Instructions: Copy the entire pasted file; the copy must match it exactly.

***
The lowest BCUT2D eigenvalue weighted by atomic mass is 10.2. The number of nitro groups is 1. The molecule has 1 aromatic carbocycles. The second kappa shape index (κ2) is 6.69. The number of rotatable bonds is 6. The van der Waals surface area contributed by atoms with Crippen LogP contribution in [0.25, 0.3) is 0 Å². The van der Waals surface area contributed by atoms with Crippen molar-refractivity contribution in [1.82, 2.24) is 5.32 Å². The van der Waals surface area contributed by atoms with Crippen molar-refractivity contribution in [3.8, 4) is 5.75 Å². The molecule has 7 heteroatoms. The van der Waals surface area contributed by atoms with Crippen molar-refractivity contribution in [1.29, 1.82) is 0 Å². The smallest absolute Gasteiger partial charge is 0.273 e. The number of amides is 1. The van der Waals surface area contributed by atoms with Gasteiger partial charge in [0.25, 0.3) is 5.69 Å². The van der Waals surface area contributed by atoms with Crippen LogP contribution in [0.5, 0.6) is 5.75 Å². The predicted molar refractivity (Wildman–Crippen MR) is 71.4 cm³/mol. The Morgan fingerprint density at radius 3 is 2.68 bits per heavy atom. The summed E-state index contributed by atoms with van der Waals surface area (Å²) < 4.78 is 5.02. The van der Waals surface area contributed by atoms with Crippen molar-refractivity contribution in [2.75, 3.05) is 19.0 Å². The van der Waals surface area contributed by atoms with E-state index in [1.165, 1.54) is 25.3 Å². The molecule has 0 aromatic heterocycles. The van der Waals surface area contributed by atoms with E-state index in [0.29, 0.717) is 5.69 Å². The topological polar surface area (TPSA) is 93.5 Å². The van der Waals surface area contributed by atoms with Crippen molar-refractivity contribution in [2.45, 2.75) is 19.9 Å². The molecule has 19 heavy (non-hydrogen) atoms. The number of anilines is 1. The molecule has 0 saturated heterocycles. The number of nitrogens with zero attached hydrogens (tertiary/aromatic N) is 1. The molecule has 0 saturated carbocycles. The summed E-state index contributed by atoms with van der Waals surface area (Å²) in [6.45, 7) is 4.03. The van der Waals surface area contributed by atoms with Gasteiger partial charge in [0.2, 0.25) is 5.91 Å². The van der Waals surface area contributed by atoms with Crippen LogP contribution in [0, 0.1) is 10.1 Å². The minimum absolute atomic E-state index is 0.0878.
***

The lowest BCUT2D eigenvalue weighted by atomic mass is 10.2. The number of nitro groups is 1. The molecule has 1 aromatic carbocycles. The second kappa shape index (κ2) is 6.69. The number of rotatable bonds is 6. The van der Waals surface area contributed by atoms with Crippen LogP contribution in [0.25, 0.3) is 0 Å². The van der Waals surface area contributed by atoms with Crippen molar-refractivity contribution in [1.82, 2.24) is 5.32 Å². The van der Waals surface area contributed by atoms with Crippen molar-refractivity contribution in [3.8, 4) is 5.75 Å². The molecule has 7 heteroatoms. The van der Waals surface area contributed by atoms with Crippen molar-refractivity contribution in [1.29, 1.82) is 0 Å². The smallest absolute Gasteiger partial charge is 0.273 e. The number of amides is 1. The van der Waals surface area contributed by atoms with Gasteiger partial charge in [0.25, 0.3) is 5.69 Å². The van der Waals surface area contributed by atoms with Crippen LogP contribution in [0.5, 0.6) is 5.75 Å². The predicted molar refractivity (Wildman–Crippen MR) is 71.4 cm³/mol. The Morgan fingerprint density at radius 3 is 2.68 bits per heavy atom. The summed E-state index contributed by atoms with van der Waals surface area (Å²) < 4.78 is 5.02. The van der Waals surface area contributed by atoms with Crippen molar-refractivity contribution in [2.75, 3.05) is 19.0 Å². The van der Waals surface area contributed by atoms with E-state index in [1.165, 1.54) is 25.3 Å². The molecule has 0 aromatic heterocycles. The van der Waals surface area contributed by atoms with E-state index in [0.29, 0.717) is 5.69 Å². The topological polar surface area (TPSA) is 93.5 Å². The van der Waals surface area contributed by atoms with Crippen molar-refractivity contribution in [2.45, 2.75) is 19.9 Å². The molecule has 19 heavy (non-hydrogen) atoms. The number of anilines is 1. The molecule has 0 saturated heterocycles. The number of nitrogens with zero attached hydrogens (tertiary/aromatic N) is 1. The molecule has 0 saturated carbocycles. The summed E-state index contributed by atoms with van der Waals surface area (Å²) in [6.45, 7) is 4.03. The van der Waals surface area contributed by atoms with Gasteiger partial charge in [0.2, 0.25) is 5.91 Å². The van der Waals surface area contributed by atoms with Crippen LogP contribution in [0, 0.1) is 10.1 Å². The minimum absolute atomic E-state index is 0.0878.